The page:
Image: Author expectations for “optimal” peer review: Figure 1 from Nguyen et al. (2015) PLoS ONE 10(8):e0132557.
Two things I saw last week motivated todays’ post. The first was Amy Parachnowitsch’s interesting blog post, wondering if peer review might sometimes be faster than she’d like: too fast for her to get head-clearing perspective by putting a manuscript away for a while. The second was a paper by Nguyen et al. reporting author opinions of how long peer review should take. Some of those opinions are absolutely astonishing.
I’ll get my astonishment in a moment, but first: how long should peer review take? I’m going to assume here that we all understand that peer review has two functions: a gatekeeping function (passing judgement on whether a paper should be published at all) and a manuscript-improvement function (providing comments that make the published paper better than the submitted manuscript). I’m going to assert that despite its occasional warts, the peer review process overall performs both these functions very well, and that we want it to continue performing both functions. So what kind of time should it take to get a manuscript through peer review?
I’m going to take a typical journal’s workflow, and guesstimate the minimum reasonable times we ought to allow for each step in the process*. This is not to say a given step couldn’t happen faster on occasion, but my guesstimates are such that I think those occasions will be rare. Thus, it would be patently unreasonable to expect anything faster while still allowing peer review to perform its functions. Here goes. Upload your manuscript, punch “submit”, and then allow:
1 business day** for the journal office to process your submission (format checks, etc.)
- 3 for the Editor-in-Chief (EiC) to do a quick read and assign to an associate editor (AE)
- 3 for the AE to read the manuscript, decide if it should go to review, and invite reviewers
- 7 for the journal office to contact reviewers and for enough to agree to review
- 10 for the reviewers to complete their reviews
- 1 for the journal office to process the reviews and notify the AE
- 5 for the AE to consider the reviews, read the MS more thoroughly, and write their own review and decision recommendation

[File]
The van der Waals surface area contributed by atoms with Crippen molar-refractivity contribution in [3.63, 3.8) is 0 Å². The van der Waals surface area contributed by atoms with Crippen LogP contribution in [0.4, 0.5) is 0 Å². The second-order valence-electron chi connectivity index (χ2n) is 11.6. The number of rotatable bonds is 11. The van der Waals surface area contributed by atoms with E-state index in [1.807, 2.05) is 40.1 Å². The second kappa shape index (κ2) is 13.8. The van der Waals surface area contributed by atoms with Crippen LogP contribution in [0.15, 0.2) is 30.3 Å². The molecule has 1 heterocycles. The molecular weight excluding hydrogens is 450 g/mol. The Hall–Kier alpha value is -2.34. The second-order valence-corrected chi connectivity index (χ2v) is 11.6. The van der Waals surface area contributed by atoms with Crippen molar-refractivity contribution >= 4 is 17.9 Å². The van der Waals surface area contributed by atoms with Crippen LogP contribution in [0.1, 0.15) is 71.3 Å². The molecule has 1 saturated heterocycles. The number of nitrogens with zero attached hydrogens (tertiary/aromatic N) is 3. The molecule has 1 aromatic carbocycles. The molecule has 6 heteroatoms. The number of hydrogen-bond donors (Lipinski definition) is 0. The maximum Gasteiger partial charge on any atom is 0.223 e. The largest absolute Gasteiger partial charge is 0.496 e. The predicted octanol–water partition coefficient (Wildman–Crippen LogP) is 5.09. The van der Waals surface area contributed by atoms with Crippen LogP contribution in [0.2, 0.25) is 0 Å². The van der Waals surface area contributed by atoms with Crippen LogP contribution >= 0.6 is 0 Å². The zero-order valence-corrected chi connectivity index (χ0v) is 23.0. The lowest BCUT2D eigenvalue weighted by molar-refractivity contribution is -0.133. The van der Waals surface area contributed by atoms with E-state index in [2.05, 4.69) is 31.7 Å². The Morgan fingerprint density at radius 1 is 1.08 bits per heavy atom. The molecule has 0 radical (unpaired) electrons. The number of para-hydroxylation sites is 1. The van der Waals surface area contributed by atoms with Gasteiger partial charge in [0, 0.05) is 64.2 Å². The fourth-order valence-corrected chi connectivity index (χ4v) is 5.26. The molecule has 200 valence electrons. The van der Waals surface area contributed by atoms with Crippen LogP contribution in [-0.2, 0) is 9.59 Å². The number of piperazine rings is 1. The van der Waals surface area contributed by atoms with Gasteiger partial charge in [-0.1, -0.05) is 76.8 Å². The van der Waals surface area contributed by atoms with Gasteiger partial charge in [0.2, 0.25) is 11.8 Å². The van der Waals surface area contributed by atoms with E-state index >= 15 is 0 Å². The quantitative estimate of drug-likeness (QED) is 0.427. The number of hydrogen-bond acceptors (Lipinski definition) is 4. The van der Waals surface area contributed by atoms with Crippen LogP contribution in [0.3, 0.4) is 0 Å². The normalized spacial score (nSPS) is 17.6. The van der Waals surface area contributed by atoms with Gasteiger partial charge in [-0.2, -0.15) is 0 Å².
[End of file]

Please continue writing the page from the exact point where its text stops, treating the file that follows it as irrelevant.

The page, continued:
- 4 for the EiC to read the MS, consider the AE’s recommendation, and make a final decision
- 1 for the journal office to finalize the paperwork and issue the decision letter
This comes to 35 business days, or a bit more than 7 weeks (depending on the luck of the statutory-holiday draw). If some of the individual times seem long, remember that everyone except possibly the journal office staff is unpaid and doing their journal work on top of all their other responsibilities. Sure, I can (sometimes) review a manuscript in half a day; but when I receive one to review, it goes in the queue with everything else on my plate. There is, after all, no reason the review I was asked for this morning is more important than the six thesis chapters my students sent me last week.
So 7 weeks is, I think, the absolute minimum that it’s reasonable to expect – not the average, but the minimum. And while online technology has drastically cut peer-review times over the last decade or two (when I was a grad student, 16 weeks was about the best you could hope for), I don’t think any amount of technology will cut them any further. The constraints now aren’t systems-related; they’re process-related. The process, I think, has to take about that long if we want it to work. This means, by the way, that journals that compete on claims of peer-review turnaround faster than 7 weeks are either promising something they can’t deliver, or abandoning the quality that comes with serious peer review. (Enhancements like transferability of peer reviews may cut time for subsequent consideration of the same manuscript, but I don’t see potential for major cuts in the first go-around. And we hear occasional calls for a complete reimagining of the whole journal-publication system, but I have yet to see a convincing case for this.)